Call it what you wish, noodling (my favorite), hogging or hillbilly hand fishing. Catching a catfish with your bare hands is a time well spent for some people. When French explorers Jacque Marquette and Louis Jolliet paddled down the Mississippi River in 1673, some gracious soul warned the pair of a "demon who would engulf them in the abyss where he dwelt." Mark Twain, whose own death was exaggerated, once claimed to see a catfish more than 6 feet (1.8 meters) tall and weighing 250 pounds (113.4 kilograms). "If Marquette's fish was the fellow to that one, he had a fair right to think the river's roaring demon was come," Twain wrote in "Life on the Mississippi" [source: Bilger].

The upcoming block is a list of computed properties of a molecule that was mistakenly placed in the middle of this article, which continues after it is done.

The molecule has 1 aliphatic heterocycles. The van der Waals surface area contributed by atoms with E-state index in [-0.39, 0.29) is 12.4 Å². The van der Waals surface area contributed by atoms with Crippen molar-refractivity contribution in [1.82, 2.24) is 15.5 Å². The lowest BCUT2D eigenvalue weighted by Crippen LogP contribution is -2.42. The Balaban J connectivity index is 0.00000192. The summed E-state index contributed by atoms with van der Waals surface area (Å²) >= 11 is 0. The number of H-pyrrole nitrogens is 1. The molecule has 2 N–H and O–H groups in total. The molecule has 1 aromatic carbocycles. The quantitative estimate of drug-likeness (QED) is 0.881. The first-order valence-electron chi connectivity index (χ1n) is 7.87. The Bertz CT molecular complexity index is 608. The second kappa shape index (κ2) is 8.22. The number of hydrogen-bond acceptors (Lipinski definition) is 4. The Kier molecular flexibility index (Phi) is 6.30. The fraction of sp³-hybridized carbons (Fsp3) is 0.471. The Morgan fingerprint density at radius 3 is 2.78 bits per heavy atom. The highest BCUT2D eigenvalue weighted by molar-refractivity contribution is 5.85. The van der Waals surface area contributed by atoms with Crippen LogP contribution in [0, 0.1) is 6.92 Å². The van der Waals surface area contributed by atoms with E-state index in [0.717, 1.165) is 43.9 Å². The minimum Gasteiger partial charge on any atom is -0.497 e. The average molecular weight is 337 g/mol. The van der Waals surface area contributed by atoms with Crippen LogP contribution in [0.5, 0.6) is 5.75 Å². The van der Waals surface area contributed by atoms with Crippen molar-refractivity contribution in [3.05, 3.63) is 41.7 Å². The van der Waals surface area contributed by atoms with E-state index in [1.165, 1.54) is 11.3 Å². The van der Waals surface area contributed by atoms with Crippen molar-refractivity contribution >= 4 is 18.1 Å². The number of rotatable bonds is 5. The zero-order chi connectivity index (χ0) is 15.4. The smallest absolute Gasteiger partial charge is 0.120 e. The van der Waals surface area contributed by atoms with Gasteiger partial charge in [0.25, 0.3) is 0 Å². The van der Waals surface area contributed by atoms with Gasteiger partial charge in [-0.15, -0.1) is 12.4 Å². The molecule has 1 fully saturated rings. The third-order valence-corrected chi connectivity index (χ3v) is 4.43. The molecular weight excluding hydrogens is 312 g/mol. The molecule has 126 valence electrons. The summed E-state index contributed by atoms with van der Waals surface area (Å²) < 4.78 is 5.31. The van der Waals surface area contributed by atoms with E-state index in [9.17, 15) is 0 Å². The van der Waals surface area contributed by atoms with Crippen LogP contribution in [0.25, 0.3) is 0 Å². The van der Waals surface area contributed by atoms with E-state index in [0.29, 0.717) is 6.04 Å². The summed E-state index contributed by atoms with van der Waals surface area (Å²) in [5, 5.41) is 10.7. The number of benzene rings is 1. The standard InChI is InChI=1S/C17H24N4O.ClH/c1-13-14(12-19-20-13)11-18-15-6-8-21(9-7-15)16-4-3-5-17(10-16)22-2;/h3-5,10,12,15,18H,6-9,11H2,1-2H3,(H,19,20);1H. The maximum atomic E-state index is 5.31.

Catfish like to hang near rocks and logs. They're bottom feeders, so they rarely swim to the top. A noodler will wade along the river bank, groping and probing the bottom with his hands. The goal, if you haven't already figured it out, is grab hold of the fish. Not by the tail. Not by its fins. They want to stick their hands down the fish's maw and haul it out.
Some noodlers will wipe their arms with rotting fish guts to attract catfish. Noodlers have to be careful. The demons of hollowed out logs and bridge pilings can grab hold of a person's arm and not let go.